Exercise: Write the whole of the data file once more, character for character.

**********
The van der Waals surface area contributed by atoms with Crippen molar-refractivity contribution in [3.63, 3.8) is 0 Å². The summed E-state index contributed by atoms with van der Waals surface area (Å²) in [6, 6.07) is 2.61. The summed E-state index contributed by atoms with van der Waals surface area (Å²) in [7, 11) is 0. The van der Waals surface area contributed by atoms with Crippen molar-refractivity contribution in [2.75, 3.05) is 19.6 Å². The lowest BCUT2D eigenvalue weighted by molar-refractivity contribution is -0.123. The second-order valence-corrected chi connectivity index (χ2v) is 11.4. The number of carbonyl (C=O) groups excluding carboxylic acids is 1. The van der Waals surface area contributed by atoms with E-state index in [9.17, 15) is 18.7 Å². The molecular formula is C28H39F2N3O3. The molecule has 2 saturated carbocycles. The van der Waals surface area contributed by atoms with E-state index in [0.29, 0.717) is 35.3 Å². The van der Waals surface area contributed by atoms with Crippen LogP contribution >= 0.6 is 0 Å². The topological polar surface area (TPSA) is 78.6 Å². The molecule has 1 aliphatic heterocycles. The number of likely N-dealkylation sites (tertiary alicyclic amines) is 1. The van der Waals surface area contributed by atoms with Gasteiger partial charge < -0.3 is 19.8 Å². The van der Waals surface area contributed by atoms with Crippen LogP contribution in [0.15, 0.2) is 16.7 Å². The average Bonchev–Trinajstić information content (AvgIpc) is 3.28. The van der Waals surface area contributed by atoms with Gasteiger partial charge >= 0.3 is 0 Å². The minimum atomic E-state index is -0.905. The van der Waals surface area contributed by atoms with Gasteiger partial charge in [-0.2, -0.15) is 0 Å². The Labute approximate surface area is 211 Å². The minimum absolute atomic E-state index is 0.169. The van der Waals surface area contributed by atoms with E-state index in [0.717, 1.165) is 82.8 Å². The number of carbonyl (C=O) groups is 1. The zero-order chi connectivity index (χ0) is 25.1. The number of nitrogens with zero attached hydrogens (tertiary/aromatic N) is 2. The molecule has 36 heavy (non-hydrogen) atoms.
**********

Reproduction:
The van der Waals surface area contributed by atoms with Crippen molar-refractivity contribution in [3.63, 3.8) is 0 Å². The summed E-state index contributed by atoms with van der Waals surface area (Å²) in [6, 6.07) is 2.61. The summed E-state index contributed by atoms with van der Waals surface area (Å²) in [7, 11) is 0. The van der Waals surface area contributed by atoms with Crippen molar-refractivity contribution in [2.75, 3.05) is 19.6 Å². The lowest BCUT2D eigenvalue weighted by molar-refractivity contribution is -0.123. The second-order valence-corrected chi connectivity index (χ2v) is 11.4. The number of carbonyl (C=O) groups excluding carboxylic acids is 1. The van der Waals surface area contributed by atoms with E-state index in [9.17, 15) is 18.7 Å². The molecular formula is C28H39F2N3O3. The molecule has 2 saturated carbocycles. The van der Waals surface area contributed by atoms with E-state index in [0.29, 0.717) is 35.3 Å². The van der Waals surface area contributed by atoms with Crippen LogP contribution >= 0.6 is 0 Å². The topological polar surface area (TPSA) is 78.6 Å². The molecule has 1 aliphatic heterocycles. The number of likely N-dealkylation sites (tertiary alicyclic amines) is 1. The van der Waals surface area contributed by atoms with Gasteiger partial charge < -0.3 is 19.8 Å². The van der Waals surface area contributed by atoms with Crippen LogP contribution in [0.15, 0.2) is 16.7 Å². The average Bonchev–Trinajstić information content (AvgIpc) is 3.28. The van der Waals surface area contributed by atoms with Gasteiger partial charge >= 0.3 is 0 Å². The minimum atomic E-state index is -0.905. The van der Waals surface area contributed by atoms with Gasteiger partial charge in [-0.2, -0.15) is 0 Å². The Labute approximate surface area is 211 Å². The minimum absolute atomic E-state index is 0.169. The van der Waals surface area contributed by atoms with E-state index in [0.717, 1.165) is 82.8 Å². The number of carbonyl (C=O) groups is 1. The zero-order chi connectivity index (χ0) is 25.1. The number of nitrogens with zero attached hydrogens (tertiary/aromatic N) is 2. The molecule has 36 heavy (non-hydrogen) atoms.